Ray Gun Reviews
SF/F reviews — and ray guns!

Song of Scarabaeus by Sara Creasy

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Song of Scarabaeus by Sara Creasy
Eos Books, 2010, 354pp.
ISBN 978-0-06-193473-5

Edie is a biocyph, a young woman who has trained since childhood to control the complicated biotech systems that terraform worlds. She’s the best at what she does, having already terraformed eighteen worlds for the Crib, the core worlds of humanity, but she questions the good will of her employers. Then she’s kidnapped by a group of “free traders” who hope to use her abilities to hijack the Crib’s terraforming technology and sell it to the Fringe, former rebel worlds where the threat of planetary reversion is used by the Crib to keep a stranglehold on their development. To keep Edie subservient, the pirates hardwire her internal hardware to a prisoner-turned-slave, Finn. If she gets too far from him, he dies. Edie must form an alliance with her unwilling bodyguard if both of them are to survive.

Song of Scarabaeus is Sara Creasy’s first novel, though you wouldn’t guess it by reading it. The future Creasy has invented is well developed, creating a rich environment in which she tells her story. The story is definitely the key here, though, with a fast-moving plot. From her abduction onward, more and more challenges face Edie.

She doesn’t trust the pirates who abducted her. She wants to trust Finn, but doesn’t know if she can. She faces threats to her life from eco-terrorists, who oppose terraforming and everyone involved in it. The Crib do not want to let Edie go, even though she is not sure she wants to return to her former life. Her former supervisor is hunting her down. Her abductors’ goal is the site of Edie’s only failure as a terraformer, the planet Scarabaeus. And then someone seems to be sabotaging the pirates’ mission from the inside…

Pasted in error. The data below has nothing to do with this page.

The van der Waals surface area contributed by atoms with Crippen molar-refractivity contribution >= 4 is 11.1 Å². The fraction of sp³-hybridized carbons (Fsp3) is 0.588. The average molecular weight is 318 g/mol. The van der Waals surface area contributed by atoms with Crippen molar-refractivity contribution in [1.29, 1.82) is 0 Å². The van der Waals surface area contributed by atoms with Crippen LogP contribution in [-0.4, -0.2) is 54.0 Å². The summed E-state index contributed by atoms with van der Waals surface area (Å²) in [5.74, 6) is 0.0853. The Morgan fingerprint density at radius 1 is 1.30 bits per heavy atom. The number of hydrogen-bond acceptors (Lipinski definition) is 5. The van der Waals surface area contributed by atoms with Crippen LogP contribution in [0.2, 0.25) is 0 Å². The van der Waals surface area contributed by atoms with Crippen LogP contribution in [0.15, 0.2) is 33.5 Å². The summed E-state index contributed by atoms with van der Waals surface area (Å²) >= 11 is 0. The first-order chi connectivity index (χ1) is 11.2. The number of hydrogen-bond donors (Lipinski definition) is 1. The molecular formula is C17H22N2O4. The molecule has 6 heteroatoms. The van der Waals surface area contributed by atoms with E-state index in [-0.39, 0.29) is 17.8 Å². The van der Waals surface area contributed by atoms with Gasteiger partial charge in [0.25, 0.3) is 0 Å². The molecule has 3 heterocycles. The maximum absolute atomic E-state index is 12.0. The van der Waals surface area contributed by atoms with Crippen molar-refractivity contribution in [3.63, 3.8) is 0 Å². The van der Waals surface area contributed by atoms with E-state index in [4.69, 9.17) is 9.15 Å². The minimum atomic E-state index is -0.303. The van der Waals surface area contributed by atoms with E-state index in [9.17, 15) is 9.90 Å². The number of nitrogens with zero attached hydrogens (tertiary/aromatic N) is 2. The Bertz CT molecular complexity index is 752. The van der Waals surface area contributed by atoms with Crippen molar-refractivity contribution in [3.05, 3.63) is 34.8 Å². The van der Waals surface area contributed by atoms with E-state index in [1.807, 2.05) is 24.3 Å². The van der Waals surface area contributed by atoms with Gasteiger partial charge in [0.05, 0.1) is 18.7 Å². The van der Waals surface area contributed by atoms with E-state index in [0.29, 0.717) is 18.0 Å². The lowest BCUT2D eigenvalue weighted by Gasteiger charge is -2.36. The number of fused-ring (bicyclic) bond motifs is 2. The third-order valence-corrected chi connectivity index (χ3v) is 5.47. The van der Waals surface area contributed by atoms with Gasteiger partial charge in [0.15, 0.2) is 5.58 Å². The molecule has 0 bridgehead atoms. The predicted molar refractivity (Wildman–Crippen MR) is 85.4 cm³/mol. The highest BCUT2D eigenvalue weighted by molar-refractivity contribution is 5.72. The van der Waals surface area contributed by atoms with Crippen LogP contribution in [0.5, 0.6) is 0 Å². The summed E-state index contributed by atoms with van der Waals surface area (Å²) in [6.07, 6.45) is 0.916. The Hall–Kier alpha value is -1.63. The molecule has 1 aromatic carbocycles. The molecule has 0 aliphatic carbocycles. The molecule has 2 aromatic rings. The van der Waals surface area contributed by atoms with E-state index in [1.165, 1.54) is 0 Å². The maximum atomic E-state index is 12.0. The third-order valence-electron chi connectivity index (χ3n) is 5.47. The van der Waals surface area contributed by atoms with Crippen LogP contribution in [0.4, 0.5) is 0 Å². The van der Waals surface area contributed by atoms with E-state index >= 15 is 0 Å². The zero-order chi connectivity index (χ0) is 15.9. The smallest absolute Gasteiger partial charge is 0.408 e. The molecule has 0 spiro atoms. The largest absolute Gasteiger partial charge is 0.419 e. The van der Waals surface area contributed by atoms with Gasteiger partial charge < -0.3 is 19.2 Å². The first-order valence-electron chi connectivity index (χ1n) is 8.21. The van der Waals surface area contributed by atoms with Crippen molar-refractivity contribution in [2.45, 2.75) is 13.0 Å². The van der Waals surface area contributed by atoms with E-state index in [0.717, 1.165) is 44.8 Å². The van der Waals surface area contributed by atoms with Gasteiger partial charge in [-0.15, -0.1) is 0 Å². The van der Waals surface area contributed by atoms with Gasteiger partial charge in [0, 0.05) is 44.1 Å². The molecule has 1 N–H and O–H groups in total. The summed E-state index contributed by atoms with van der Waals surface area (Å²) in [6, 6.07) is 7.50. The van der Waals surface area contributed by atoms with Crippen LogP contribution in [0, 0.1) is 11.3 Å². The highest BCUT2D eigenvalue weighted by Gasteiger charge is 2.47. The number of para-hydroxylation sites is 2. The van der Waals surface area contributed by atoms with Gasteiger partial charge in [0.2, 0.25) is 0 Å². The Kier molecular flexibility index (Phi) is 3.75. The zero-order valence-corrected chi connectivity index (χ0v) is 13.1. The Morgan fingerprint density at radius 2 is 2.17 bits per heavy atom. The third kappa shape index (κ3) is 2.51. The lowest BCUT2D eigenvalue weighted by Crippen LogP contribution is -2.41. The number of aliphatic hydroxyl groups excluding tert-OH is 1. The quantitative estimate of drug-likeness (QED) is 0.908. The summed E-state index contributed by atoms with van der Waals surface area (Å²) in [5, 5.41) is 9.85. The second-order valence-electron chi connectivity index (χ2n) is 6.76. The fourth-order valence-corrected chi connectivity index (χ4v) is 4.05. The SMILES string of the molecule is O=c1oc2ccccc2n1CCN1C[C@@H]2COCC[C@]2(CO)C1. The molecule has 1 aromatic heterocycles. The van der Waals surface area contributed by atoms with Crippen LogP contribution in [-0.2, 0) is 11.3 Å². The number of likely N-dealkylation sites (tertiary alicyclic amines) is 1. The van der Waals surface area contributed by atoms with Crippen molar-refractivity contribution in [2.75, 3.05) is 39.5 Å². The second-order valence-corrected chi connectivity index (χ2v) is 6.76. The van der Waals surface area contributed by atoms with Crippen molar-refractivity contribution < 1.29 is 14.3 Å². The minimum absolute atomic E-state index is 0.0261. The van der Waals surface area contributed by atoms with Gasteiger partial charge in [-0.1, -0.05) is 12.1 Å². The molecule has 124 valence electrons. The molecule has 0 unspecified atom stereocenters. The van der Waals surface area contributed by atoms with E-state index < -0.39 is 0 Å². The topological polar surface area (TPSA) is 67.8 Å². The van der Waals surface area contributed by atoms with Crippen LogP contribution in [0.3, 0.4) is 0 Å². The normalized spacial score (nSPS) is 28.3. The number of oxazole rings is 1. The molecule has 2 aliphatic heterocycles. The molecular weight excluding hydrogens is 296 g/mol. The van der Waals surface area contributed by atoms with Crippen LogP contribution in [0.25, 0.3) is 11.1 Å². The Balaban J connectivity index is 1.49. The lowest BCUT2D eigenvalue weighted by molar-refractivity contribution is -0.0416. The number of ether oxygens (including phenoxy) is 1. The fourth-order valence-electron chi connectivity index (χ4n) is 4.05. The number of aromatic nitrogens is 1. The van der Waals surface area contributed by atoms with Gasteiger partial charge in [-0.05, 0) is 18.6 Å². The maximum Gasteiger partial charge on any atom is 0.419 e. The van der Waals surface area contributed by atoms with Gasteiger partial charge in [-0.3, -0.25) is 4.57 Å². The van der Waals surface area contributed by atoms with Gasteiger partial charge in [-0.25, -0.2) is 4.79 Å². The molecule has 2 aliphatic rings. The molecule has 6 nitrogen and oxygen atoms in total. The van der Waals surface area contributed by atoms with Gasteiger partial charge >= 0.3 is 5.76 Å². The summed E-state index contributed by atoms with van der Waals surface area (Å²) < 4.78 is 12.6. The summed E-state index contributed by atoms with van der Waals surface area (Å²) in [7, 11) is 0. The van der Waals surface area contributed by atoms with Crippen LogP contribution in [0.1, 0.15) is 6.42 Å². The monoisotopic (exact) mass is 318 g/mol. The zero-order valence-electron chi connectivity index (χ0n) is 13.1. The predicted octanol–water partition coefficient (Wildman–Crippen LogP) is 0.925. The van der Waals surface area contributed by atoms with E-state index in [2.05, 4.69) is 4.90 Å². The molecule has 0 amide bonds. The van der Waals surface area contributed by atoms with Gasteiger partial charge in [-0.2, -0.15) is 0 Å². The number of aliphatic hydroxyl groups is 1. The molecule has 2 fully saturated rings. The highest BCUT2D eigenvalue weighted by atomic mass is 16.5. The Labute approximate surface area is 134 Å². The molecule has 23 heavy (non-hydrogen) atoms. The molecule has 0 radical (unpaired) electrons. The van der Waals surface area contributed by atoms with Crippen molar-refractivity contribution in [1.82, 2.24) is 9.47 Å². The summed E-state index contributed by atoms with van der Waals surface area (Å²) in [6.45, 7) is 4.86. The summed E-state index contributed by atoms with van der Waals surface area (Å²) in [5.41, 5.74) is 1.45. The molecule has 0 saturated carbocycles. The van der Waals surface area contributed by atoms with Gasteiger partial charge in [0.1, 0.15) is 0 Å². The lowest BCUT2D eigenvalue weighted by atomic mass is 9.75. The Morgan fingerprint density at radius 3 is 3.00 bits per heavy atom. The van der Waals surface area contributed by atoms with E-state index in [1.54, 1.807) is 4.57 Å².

The characters are for the most part as complex as the galaxy they inhabit. The pirates are not painted with broad strokes — they each have a reason why they live that lifestyle. And then there is the enigmatic, silent Finn. Finn and Edie slowly open up more and more to each other, and they realize that they need each other for more than just their mutual survival.

There are times when I wish Creasy would slow down a little and let us look a little more closely at the marvelous universe she’s created. Edie controls terraforming technology through a type of cyberpunk mental world. I would love to have a better image of what that internal/computer world is like for Edie. But if these are faults, they are minor ones. The fact that I want to read more about Creasy’s world is a sign that the author has done a lot of things right.

The ending of the novel leaves a lot of room left for a sequel. I hope that Song of Scarabaeus is only the first of many stories about Edie and Finn.

(Reviewed by Donald Jacob Uitvlugt)


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